Posted by: tlhawkins | December 16, 2009

Defining Success in Campus Ministry – A Parable of Accountability

by Tim Hawkins

Almost a year ago Johann Hari wrote an article for the Huffington Post called Bananas:  A Parable for Our Times.  Hari uses the history of the banana industry as a parable for what happens when corporations are left unregulated and without accountability.

After telling some of the stories that gave rise to “Banana Republics” Hari writes:

“…corporations are structured to do one thing only: maximize their shareholders’ profits. As part of a highly regulated mixed economy, that’s a good thing, because it helps to generate wealth or churn out ideas. But if the corporations aren’t subject to tight regulations, they will do anything to maximize short-term profit. This will lead them to seemingly unhinged behavior — like destroying the environment on which they depend.”

I wonder if it is not a great parable for campus ministry as well.

We have things like accountability partners to focus on our personal failings as we see them relating to our failure to follow Christ.  But since most campus ministries operate outside typical corporate accountability (like the eldership of the Acts churches) where does our corporate accountability come from?  Where should it?

I’m not suggesting that we treat ministry like corporations.  But, I am suggesting that campus ministry and corporations are directed by flawed people that can fall danger to temptation, power and justifying short-term profit without regard for long-term sustainability.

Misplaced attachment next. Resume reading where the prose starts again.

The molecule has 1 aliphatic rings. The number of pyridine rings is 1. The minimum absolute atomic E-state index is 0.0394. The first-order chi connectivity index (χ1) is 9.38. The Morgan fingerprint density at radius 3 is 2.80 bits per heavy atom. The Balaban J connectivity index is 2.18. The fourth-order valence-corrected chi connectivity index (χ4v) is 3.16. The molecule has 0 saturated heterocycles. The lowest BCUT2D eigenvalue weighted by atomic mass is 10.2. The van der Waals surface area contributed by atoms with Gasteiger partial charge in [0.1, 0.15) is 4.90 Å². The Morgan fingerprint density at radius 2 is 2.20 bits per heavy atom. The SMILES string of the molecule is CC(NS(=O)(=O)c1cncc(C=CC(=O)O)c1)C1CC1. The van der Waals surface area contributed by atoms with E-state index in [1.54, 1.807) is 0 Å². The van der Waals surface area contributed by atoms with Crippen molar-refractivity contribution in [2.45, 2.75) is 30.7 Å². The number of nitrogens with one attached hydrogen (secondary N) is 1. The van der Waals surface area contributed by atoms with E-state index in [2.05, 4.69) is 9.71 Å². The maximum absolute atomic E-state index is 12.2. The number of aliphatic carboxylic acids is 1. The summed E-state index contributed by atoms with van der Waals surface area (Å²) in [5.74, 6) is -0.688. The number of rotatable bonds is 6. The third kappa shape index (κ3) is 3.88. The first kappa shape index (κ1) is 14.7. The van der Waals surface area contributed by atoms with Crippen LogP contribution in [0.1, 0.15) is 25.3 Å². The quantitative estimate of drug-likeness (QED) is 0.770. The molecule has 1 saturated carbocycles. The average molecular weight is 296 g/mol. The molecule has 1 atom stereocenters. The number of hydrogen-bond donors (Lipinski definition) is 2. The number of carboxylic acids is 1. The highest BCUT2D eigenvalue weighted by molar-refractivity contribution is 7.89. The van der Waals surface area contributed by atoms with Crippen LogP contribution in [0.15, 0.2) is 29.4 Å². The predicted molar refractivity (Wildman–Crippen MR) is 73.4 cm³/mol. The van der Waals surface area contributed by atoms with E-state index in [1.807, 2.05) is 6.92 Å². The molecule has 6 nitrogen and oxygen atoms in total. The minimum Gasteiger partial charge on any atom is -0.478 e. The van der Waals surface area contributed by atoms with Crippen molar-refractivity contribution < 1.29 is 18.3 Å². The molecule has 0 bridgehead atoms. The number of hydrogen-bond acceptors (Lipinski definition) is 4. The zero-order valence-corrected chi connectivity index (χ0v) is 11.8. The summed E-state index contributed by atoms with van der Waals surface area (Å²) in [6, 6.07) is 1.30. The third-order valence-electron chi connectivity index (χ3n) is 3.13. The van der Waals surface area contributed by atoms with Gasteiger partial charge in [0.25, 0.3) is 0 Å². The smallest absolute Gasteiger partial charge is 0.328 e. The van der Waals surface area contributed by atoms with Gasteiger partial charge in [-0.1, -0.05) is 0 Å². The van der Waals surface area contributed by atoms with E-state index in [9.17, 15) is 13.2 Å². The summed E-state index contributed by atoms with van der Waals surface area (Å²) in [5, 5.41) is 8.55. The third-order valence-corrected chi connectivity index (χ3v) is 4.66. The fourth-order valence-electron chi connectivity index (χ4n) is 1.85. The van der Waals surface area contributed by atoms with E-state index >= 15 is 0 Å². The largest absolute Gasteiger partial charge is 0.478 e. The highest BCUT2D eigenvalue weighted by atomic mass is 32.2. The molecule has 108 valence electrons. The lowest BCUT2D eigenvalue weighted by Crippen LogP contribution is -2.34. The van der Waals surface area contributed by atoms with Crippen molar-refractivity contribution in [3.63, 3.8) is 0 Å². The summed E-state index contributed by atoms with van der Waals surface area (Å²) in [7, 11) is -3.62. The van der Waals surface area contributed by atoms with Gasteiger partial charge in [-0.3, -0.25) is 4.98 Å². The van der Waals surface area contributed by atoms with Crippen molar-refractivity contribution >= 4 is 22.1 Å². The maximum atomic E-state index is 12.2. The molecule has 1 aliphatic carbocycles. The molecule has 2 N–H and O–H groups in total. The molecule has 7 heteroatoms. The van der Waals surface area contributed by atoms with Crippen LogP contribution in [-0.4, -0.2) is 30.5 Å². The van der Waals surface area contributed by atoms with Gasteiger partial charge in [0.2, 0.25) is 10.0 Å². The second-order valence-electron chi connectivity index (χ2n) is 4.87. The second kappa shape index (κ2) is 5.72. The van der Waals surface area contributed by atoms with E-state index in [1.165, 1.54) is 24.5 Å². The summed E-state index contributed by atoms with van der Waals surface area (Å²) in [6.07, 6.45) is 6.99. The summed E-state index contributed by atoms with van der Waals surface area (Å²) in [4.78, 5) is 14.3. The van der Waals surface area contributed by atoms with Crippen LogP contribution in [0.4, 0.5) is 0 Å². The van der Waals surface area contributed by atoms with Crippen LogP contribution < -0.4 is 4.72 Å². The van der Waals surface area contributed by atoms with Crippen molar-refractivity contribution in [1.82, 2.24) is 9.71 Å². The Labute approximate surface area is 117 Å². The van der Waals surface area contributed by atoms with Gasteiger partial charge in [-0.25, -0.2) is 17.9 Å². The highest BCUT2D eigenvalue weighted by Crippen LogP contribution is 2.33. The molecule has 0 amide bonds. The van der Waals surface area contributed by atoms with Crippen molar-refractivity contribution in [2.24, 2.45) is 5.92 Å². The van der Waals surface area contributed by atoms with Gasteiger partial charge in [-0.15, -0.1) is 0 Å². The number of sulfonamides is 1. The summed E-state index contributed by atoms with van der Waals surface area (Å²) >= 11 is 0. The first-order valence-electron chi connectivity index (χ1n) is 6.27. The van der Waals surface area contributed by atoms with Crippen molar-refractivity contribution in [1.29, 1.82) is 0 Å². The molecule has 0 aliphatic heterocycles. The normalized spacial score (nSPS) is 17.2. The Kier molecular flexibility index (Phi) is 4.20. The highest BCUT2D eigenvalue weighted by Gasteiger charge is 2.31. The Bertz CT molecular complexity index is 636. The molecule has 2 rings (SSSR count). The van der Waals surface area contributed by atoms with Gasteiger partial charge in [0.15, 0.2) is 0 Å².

This may be one reason for us to think carefully about our ecclesiology in campus ministry, and for sure we need to give some reflection to not only “how we define success”, but also “the means by which we get there”.

The following are a few places that might help us to move toward accountability before the need of regulation.

Consequential Accountability – This kind of accountability is the natural result of our methodology.  If our methodology brought people to our events and activities, but not into a life-transforming relationship with Christ, it is unlikely they will have an ongoing connection to the ministry in five years.  Taking a look at giving from alumni and maybe more importantly, the parents of alumni, might provide some measure of health in both the short and long-term.

Intentional Outside Accountability – In the ACM ministries there is a board of directors that is generally made up of people from area churches and/or alumni from the ministry.  The difficulty is most of their information is directly from us as staff, and as long as we’re able to show some numeric dividends, a remote board may not be able to assess whether or not the dividends were worth the payoff.  For real accountability we need our board/advisory committee to have access to conversations with students.  I’ve seen this done a couple of different ways, first by hosting board/advisory meetings the night of events, and second by inviting different students to provide a “state of the students” address to the board/advisory committee meetings.

Intentional Internal Accountability – My guess is that most of us doing campus ministry have various forms of internal accountability with our student leaders and/or staff.  This can work well if our leadership and staff understand the desired outcomes of the ministry and we foster a culture of loving conflict.  One way this happens is that we model grace and change.  If all direction or input is met with a nod of understanding and yet changes never happen, we’ve communicated a closed door to effective feedback.